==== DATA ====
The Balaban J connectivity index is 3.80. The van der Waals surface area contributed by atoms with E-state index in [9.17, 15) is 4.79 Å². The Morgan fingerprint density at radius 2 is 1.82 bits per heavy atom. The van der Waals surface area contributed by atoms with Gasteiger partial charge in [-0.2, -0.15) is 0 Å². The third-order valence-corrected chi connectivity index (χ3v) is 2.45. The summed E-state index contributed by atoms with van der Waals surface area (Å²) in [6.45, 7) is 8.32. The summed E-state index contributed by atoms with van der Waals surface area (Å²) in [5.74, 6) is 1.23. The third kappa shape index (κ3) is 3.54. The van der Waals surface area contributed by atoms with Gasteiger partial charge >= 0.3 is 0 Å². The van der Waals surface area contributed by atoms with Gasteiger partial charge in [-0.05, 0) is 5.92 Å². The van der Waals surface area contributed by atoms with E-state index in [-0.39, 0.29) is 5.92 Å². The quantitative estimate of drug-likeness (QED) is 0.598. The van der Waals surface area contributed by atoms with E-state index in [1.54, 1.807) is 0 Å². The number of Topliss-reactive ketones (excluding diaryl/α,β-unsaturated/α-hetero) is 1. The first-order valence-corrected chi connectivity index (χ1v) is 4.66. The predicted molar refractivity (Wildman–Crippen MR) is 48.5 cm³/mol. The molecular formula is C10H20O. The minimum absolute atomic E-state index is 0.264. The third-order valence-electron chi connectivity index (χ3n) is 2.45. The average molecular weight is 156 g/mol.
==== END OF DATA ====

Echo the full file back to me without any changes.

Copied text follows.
The Balaban J connectivity index is 3.80. The van der Waals surface area contributed by atoms with E-state index in [9.17, 15) is 4.79 Å². The Morgan fingerprint density at radius 2 is 1.82 bits per heavy atom. The van der Waals surface area contributed by atoms with Gasteiger partial charge in [-0.2, -0.15) is 0 Å². The third-order valence-corrected chi connectivity index (χ3v) is 2.45. The summed E-state index contributed by atoms with van der Waals surface area (Å²) in [6.45, 7) is 8.32. The summed E-state index contributed by atoms with van der Waals surface area (Å²) in [5.74, 6) is 1.23. The third kappa shape index (κ3) is 3.54. The van der Waals surface area contributed by atoms with Gasteiger partial charge >= 0.3 is 0 Å². The van der Waals surface area contributed by atoms with Gasteiger partial charge in [-0.05, 0) is 5.92 Å². The van der Waals surface area contributed by atoms with E-state index in [-0.39, 0.29) is 5.92 Å². The quantitative estimate of drug-likeness (QED) is 0.598. The van der Waals surface area contributed by atoms with E-state index in [1.54, 1.807) is 0 Å². The number of Topliss-reactive ketones (excluding diaryl/α,β-unsaturated/α-hetero) is 1. The first-order valence-corrected chi connectivity index (χ1v) is 4.66. The predicted molar refractivity (Wildman–Crippen MR) is 48.5 cm³/mol. The molecular formula is C10H20O. The minimum absolute atomic E-state index is 0.264. The third-order valence-electron chi connectivity index (χ3n) is 2.45. The average molecular weight is 156 g/mol.